An interview with Neil Ritson, CEO of Solo Oil Plc
James Faulkner: Hi Neil. Thanks for taking the time to speak with Master Investor. Please introduce Solo Oil to our readers and explain why it is different from other Oil & Gas companies?
Neil Ritson: It’s a pleasure to share some thoughts about Solo Oil, which has quite a unique portfolio investment strategy and is a one-of-a-kind company operating on the AIM market in the oil and gas sector. We are an investment company focussed on acquiring and managing stakes in a wide range of oil and gas ventures at all stages of the value chain from exploration to production, doing so cheaply by levering off the skills of the operator.
JF: As an oil & gas investment company, how does that affect the fundamentals of Solo as an investment proposition, as opposed to being a direct operator of oil & gas assets?
NR: It is important that investors understand the difference because it underpins our strategy, as well as the way we work and build up value for our shareholders. In the first instance, it makes us nimble and low cost. As we are using the established skills of the operators, we don’t need to duplicate their work or take the time to build up a local organisation in a given country. Furthermore, when we reach a value point, we can exit quickly and without too much complexity. To date, we have been in a build phase, so the core skills we have are in project selection and relationship management. Our strategy is to identify projects with significant potential and help the operator/partners to unlock value. The assets could be an early stage project like Horse Hill in the UK or our investment in Tanzania. We might also take a stake in a more advanced project which could add revenues/cash to our portfolio. It is mainly a question of evaluating the best opportunities in the market.
JF: With the firm’s flagship assets located in Tanzania, what is it about this East African nation that makes it such an attractive proposition for gas investment?
NR: Timing was important. We got in before the really big discoveries were made, but afterwards there was enough momentum to start to build the pipeline infrastructure. Tanzania is a stable democracy and has impressive growth potential for energy use and local regional export of power. Regional droughts have placed the country in a situation where it urgently needs to build gas-fired power stations to replace failing hydroelectric plants. Our projects at Kiliwani and Ntorya have gas ready to supply into that market via a pipeline that has just been built and has large amounts of ullage available.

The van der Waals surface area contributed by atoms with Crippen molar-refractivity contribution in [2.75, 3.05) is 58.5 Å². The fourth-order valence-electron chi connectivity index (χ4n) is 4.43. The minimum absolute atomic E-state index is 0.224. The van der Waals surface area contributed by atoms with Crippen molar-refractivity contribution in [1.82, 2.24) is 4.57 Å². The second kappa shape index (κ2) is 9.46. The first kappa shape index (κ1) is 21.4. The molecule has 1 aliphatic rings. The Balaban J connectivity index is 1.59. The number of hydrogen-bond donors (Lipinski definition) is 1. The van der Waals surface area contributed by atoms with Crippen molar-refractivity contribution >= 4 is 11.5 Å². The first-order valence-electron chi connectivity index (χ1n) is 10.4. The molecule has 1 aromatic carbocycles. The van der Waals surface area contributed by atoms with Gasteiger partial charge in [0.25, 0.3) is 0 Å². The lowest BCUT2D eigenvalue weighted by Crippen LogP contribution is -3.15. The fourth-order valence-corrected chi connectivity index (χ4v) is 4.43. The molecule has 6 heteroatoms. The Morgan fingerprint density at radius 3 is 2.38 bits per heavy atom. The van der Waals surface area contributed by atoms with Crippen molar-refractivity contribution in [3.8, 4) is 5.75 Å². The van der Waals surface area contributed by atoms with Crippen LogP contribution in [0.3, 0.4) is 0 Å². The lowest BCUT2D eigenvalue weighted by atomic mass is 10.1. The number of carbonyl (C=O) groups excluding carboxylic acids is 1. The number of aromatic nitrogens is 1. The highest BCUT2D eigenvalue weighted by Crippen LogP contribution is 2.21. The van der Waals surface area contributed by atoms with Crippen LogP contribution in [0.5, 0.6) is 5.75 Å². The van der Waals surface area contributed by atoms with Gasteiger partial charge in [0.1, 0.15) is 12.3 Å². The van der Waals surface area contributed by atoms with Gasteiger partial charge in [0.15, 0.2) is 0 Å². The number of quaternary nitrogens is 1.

Tanzania is a fast-growing country hungry for more energy. The domestic gas demand is rising each year with additional opportunities to export gas to other Sub-Saharan African countries. Some people have dubbed Tanzania “The Qatar of Africa”, yet it has a much bigger population (nearly 50 million compared to Qatar’s 2.1 million) and booming demand. The Government is committed to streamlining various projects and increasing gas production and supply. The state electricity generating and distribution company TANESCO, has a programme to construct new natural gas-fired power stations, which are set to add another 2,516 megawatts of electrical generating capacity by 2030. In addition, the European Union has set aside more than €3 billion to promote sustainable energy in Sub-Saharan Africa by 2020.
JF: Solo recently achieved a major milestone with the Kiliwani North gas field, located onshore Tanzania, where the company holds an 8.425% stake. What can investors expect from Kiliwani in future, and what’s its significance in terms of the overall portfolio?
NR: Kiliwani was our stepping stone into gas marketing in Tanzania and we have bought into an existing discovered and developed gas field just as the taps have been turned on. We initially bought a 6.175% interest a year ago, so now everything is up and working we have the rights to increase that in stages to 10%. The gas from Kiliwani has a fixed price, delinked from global market volatility, and we will be paid under a payment guarantee mechanism in US dollars. This success paves the way for the much larger Ntorya gas project in Ruvuma.
JF: The firm also holds a 25% stake in the Ruvuma PSA, located onshore in southern Tanzania. Ruvuma recently experienced a setback when it was revealed that the majority licence holder, Aminex, would not be proceeding with plans to farmout the PSA to Bowleven, after a mutually agreeable work programme could not be decided upon. What’s the next move for Ruvuma?